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Why England slipped
by Paul Kennedy, November 23rd, 2007 4:15PM
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Steve McClaren pulled a Greg Ryan Wednesday night. But unlike the Ryan, who lasted 25 days as U.S. women's coach after his team's 4-0 loss to Brazil following his decision to switch goalies, McClaren lasted all of about 12 hours after England's shocking 3-2 loss to Croatia at Wembley before the FA dumped him as coach.

McClaren's decision to drop Paul Robinson, who had started the first 11 qualifiers, in favor of Scott Carson in goal on the final day of qualifying for the 2008 European Championship proved as disastrous as Ryan's decision to drop Hope Solo in favor of Briana Scurry.

Like Scurry, who had the bad luck in Hangzhou to start of her evening with an own goal, Carson had no business playing on Wednesday night. As former Arsenal goalie Bob Wilson described him, Carson looked like a "frightened rabbit." He set the tone for a disastrous evening by letting Niko Kranjcar's long-range shot skip through his gloves in the eighth minute. With England down 2-0 at the half, McClaren would have probably otherwise subbed Carson, but he needed to bring on reinforcements for his sputtering attack.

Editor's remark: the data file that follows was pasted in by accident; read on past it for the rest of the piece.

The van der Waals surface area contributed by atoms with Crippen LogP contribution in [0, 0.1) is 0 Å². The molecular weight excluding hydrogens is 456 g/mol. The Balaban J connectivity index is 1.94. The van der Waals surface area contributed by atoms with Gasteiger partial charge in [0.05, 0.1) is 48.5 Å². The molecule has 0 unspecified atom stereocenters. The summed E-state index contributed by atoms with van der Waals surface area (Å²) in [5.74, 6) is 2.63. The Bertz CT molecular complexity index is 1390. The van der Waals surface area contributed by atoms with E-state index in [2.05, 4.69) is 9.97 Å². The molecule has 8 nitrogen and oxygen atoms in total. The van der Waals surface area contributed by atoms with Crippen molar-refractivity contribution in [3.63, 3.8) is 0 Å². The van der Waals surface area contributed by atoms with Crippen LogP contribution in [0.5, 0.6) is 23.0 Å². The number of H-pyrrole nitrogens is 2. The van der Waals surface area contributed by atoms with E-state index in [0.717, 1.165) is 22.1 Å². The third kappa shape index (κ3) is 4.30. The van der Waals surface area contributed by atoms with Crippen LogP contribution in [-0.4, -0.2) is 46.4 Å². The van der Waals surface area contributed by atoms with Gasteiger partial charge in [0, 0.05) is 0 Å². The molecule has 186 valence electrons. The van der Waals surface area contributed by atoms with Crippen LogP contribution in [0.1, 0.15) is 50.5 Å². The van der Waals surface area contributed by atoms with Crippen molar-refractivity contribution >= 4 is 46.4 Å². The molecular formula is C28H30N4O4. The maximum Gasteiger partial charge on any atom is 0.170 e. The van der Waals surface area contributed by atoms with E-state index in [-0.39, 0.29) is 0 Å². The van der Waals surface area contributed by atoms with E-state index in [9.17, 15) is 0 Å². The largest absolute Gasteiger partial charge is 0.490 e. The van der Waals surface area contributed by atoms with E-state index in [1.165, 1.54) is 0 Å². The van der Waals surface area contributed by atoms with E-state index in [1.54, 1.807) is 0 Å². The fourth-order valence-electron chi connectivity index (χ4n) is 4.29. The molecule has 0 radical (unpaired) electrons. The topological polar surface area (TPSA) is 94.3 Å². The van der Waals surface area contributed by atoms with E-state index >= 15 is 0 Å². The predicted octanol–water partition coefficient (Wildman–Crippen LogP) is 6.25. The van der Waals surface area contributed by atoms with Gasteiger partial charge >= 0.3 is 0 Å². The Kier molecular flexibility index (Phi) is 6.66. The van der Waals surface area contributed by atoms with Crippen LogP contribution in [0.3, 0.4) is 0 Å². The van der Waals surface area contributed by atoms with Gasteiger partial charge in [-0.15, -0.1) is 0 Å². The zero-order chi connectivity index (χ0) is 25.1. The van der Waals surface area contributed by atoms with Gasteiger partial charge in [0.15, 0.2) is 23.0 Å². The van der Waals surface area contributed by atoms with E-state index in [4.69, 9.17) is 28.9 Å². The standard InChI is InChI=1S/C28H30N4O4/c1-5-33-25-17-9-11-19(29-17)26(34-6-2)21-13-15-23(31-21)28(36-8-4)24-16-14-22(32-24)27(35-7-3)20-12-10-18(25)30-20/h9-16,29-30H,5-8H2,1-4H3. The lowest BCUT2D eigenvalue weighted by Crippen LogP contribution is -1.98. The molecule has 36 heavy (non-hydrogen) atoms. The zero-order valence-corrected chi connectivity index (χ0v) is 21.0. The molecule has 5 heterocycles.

But similarities between Ryan's U.S. women and McClaren's England don't end there. Both teams have been living off their reputations for some time but have been overtaken in their respective games. The bottom line is that England, like the U.S. women, is overrated.

England came back -- thanks to McClaren's halftime substitutes Jermain Defoe and David Beckham -- to make it 2-2, but the tie it needed to qualify wouldn't last long as Mladen Petric -- give acres of room to shoot, like Kranjcar early in the game -- again beat Carson from distance. Would any team worthy of calling itself a world power have given Petric so much room with the game on the line?

Yes, Carson was at fault (on the first and, to a lesses extent, third goals), but it was in midfield, which decides games these days, England lost its way to Euro '08. Steven Gerrard? Frank Lampard? Big names? Yes. Great players. Hardly.

 



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